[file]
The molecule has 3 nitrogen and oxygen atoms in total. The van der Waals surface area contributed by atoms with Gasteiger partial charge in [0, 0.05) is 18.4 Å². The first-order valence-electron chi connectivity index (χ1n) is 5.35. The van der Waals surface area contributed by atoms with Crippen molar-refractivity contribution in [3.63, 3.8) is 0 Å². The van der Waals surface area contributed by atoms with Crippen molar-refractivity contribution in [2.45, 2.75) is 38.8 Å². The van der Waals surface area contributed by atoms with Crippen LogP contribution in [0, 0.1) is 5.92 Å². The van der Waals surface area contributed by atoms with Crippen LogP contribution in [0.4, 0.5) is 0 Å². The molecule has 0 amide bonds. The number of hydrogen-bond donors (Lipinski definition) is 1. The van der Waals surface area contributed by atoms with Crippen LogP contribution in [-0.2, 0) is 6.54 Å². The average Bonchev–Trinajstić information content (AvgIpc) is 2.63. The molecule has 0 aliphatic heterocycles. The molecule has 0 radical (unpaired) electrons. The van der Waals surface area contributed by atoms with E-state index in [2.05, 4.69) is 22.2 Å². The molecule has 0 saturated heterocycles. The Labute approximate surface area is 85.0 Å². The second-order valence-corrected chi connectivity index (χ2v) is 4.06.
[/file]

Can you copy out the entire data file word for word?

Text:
The molecule has 3 nitrogen and oxygen atoms in total. The van der Waals surface area contributed by atoms with Gasteiger partial charge in [0, 0.05) is 18.4 Å². The first-order valence-electron chi connectivity index (χ1n) is 5.35. The van der Waals surface area contributed by atoms with Crippen molar-refractivity contribution in [3.63, 3.8) is 0 Å². The van der Waals surface area contributed by atoms with Crippen molar-refractivity contribution in [2.45, 2.75) is 38.8 Å². The van der Waals surface area contributed by atoms with Crippen LogP contribution in [0, 0.1) is 5.92 Å². The van der Waals surface area contributed by atoms with Crippen LogP contribution in [0.4, 0.5) is 0 Å². The molecule has 0 amide bonds. The number of hydrogen-bond donors (Lipinski definition) is 1. The van der Waals surface area contributed by atoms with Crippen LogP contribution in [-0.2, 0) is 6.54 Å². The average Bonchev–Trinajstić information content (AvgIpc) is 2.63. The molecule has 0 aliphatic heterocycles. The molecule has 0 radical (unpaired) electrons. The van der Waals surface area contributed by atoms with E-state index in [2.05, 4.69) is 22.2 Å². The molecule has 0 saturated heterocycles. The Labute approximate surface area is 85.0 Å². The second-order valence-corrected chi connectivity index (χ2v) is 4.06.